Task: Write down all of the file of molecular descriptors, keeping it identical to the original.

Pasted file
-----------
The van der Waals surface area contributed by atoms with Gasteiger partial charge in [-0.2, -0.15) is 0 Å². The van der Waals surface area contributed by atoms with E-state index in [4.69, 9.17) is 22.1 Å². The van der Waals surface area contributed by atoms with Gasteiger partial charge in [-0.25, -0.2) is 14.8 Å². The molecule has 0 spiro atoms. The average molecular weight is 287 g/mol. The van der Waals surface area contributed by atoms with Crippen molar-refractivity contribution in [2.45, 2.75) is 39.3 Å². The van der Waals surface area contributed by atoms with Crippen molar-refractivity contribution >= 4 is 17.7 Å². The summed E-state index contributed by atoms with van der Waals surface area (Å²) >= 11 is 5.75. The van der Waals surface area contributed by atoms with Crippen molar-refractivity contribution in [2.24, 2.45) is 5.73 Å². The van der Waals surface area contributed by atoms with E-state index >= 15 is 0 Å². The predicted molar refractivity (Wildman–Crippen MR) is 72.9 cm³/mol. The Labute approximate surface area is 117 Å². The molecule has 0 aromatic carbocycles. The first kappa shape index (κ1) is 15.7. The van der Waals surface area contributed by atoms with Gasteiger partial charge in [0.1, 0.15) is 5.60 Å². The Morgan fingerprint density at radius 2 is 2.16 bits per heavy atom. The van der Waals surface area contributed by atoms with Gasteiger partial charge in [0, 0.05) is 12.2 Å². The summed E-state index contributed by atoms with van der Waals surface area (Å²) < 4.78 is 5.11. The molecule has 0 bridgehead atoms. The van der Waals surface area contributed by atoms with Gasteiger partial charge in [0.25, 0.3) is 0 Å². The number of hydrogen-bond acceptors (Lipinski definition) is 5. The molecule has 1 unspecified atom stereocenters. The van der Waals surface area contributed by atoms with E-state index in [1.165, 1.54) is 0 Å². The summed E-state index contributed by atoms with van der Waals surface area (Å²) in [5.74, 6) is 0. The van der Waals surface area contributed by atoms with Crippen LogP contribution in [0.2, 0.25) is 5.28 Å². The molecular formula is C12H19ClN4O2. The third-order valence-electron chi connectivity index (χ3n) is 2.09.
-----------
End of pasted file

The van der Waals surface area contributed by atoms with Gasteiger partial charge in [-0.2, -0.15) is 0 Å². The van der Waals surface area contributed by atoms with E-state index in [4.69, 9.17) is 22.1 Å². The van der Waals surface area contributed by atoms with Gasteiger partial charge in [-0.25, -0.2) is 14.8 Å². The molecule has 0 spiro atoms. The average molecular weight is 287 g/mol. The van der Waals surface area contributed by atoms with Crippen molar-refractivity contribution in [2.45, 2.75) is 39.3 Å². The van der Waals surface area contributed by atoms with Crippen molar-refractivity contribution >= 4 is 17.7 Å². The summed E-state index contributed by atoms with van der Waals surface area (Å²) >= 11 is 5.75. The van der Waals surface area contributed by atoms with Crippen molar-refractivity contribution in [2.24, 2.45) is 5.73 Å². The van der Waals surface area contributed by atoms with E-state index >= 15 is 0 Å². The predicted molar refractivity (Wildman–Crippen MR) is 72.9 cm³/mol. The Labute approximate surface area is 117 Å². The molecule has 0 aromatic carbocycles. The first kappa shape index (κ1) is 15.7. The van der Waals surface area contributed by atoms with Gasteiger partial charge in [0.1, 0.15) is 5.60 Å². The Morgan fingerprint density at radius 2 is 2.16 bits per heavy atom. The van der Waals surface area contributed by atoms with Gasteiger partial charge in [0, 0.05) is 12.2 Å². The summed E-state index contributed by atoms with van der Waals surface area (Å²) < 4.78 is 5.11. The molecule has 0 bridgehead atoms. The van der Waals surface area contributed by atoms with Gasteiger partial charge in [0.25, 0.3) is 0 Å². The number of hydrogen-bond acceptors (Lipinski definition) is 5. The molecule has 1 unspecified atom stereocenters. The van der Waals surface area contributed by atoms with E-state index in [1.165, 1.54) is 0 Å². The summed E-state index contributed by atoms with van der Waals surface area (Å²) in [5.74, 6) is 0. The van der Waals surface area contributed by atoms with Crippen LogP contribution in [0.2, 0.25) is 5.28 Å². The molecular formula is C12H19ClN4O2. The third-order valence-electron chi connectivity index (χ3n) is 2.09.